When you added your nutrient, was there an immediate reaction? Did your wine "Fizz up"?
 

Tink

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Other than a sulfur smell, could you try to explain what the off taste is like? Does is taste like chemicals? perhaps like bubble gum or geraniums?.... When you added your nutrient, was there an immediate reaction? Did your wine "Fizz up"?

I haven't added any nutrient as the sulphur smell has now almost gone so I thought I'd leave it and see what happens.

As for the weird taste - it's now only an aftertaste, how odd (yes, it's a chemically taste) - I'm now wondering whether it's the CO2 in there as it has a definite fizz to it and a sort of soda-like, sightly bitter taste. It's quite long-lasting though - I tasted a teaspoon about 5 minutes ago and I still have a horrible taste in my mouth.
 

jswordy

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I dunno, reading through this I'm thinking you are good. The test glass with a bit of sugar added might be a good thing to try.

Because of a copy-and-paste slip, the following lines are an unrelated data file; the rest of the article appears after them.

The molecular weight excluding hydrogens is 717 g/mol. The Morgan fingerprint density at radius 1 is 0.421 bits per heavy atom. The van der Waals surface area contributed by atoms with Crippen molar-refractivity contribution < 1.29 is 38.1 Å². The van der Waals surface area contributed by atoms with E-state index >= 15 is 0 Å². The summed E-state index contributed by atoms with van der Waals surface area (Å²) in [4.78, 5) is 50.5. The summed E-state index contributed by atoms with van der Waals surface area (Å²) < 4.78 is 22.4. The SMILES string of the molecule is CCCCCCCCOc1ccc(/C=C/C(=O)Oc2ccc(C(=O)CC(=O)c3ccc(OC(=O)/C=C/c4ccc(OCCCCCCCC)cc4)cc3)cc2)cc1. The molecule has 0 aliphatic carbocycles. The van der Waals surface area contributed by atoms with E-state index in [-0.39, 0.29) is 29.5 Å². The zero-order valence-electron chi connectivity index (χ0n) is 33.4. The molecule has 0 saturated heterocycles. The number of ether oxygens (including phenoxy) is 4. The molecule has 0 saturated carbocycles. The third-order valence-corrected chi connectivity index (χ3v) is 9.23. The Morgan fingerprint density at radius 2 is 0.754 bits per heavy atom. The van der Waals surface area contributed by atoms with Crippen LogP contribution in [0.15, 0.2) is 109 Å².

I have made wine out of strong grapes that tasted lousy for the first year. I have some now that is just starting to taste good after two years. Still, certain smells and tastes, like wet cardboard, mold, or sulphur can indicate serious problems.

Also, don't forget that many people are very sensitive to tastes/smells from active fermentation. What smells wonderful to me smells awful or troublesome to them. For example, I love beer fermentation smells, but my wife hates them. But then she's OK with wine.

I would continue on and see what you think after you have racked and maybe racked again.

BTW, using a piece of copper, like a piece of copper pipe, to stir sulfuric wine has been said to reduce or eliminate sulphur taste and smells. Otherwise, I would not use metal anything in contact with my must or wine.
 

Tink

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Thought I'd come back to update. It's finished fermenting and I've just added stabiliser and started to degas and it tastes fine, yay! I'm now fairly sure it was the CO2/carbonic acid I was tasting - the same aftertaste is there but very mildly now. It definitely tastes like soda water to me (which I hate) so I think I am just sensitive to the CO2. Initial degassing lessened the taste a lot so Im fairly confident that after all the CO2 is gone it'll be fine, phew.

Thanks for your advice everyone!